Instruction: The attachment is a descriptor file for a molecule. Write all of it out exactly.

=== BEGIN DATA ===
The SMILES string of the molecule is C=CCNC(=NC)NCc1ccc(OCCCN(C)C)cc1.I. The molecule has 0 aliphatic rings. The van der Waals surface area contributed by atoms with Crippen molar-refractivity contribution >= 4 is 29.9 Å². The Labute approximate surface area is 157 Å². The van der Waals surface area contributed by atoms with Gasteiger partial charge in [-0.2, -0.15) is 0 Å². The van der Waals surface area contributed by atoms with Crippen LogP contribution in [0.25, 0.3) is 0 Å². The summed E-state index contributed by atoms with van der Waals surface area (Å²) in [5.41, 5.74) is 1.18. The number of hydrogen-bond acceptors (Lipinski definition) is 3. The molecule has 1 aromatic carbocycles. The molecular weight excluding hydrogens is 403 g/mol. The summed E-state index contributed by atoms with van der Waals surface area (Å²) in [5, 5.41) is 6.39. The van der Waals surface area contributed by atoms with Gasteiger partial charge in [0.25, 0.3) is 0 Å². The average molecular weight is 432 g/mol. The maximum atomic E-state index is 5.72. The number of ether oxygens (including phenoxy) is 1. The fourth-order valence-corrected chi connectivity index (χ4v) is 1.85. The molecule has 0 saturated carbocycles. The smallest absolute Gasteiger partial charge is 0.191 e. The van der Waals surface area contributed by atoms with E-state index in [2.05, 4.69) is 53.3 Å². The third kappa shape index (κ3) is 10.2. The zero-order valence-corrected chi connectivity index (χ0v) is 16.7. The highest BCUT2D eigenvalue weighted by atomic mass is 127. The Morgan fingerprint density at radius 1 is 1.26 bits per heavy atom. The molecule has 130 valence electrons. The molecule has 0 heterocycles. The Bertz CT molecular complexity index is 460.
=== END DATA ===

The SMILES string of the molecule is C=CCNC(=NC)NCc1ccc(OCCCN(C)C)cc1.I. The molecule has 0 aliphatic rings. The van der Waals surface area contributed by atoms with Crippen molar-refractivity contribution >= 4 is 29.9 Å². The Labute approximate surface area is 157 Å². The van der Waals surface area contributed by atoms with Gasteiger partial charge in [-0.2, -0.15) is 0 Å². The van der Waals surface area contributed by atoms with Crippen LogP contribution in [0.25, 0.3) is 0 Å². The summed E-state index contributed by atoms with van der Waals surface area (Å²) in [5.41, 5.74) is 1.18. The number of hydrogen-bond acceptors (Lipinski definition) is 3. The molecule has 1 aromatic carbocycles. The molecular weight excluding hydrogens is 403 g/mol. The summed E-state index contributed by atoms with van der Waals surface area (Å²) in [5, 5.41) is 6.39. The van der Waals surface area contributed by atoms with Gasteiger partial charge in [0.25, 0.3) is 0 Å². The average molecular weight is 432 g/mol. The maximum atomic E-state index is 5.72. The number of ether oxygens (including phenoxy) is 1. The fourth-order valence-corrected chi connectivity index (χ4v) is 1.85. The molecule has 0 saturated carbocycles. The smallest absolute Gasteiger partial charge is 0.191 e. The van der Waals surface area contributed by atoms with E-state index in [2.05, 4.69) is 53.3 Å². The third kappa shape index (κ3) is 10.2. The zero-order valence-corrected chi connectivity index (χ0v) is 16.7. The highest BCUT2D eigenvalue weighted by atomic mass is 127. The Morgan fingerprint density at radius 1 is 1.26 bits per heavy atom. The molecule has 130 valence electrons. The molecule has 0 heterocycles. The Bertz CT molecular complexity index is 460.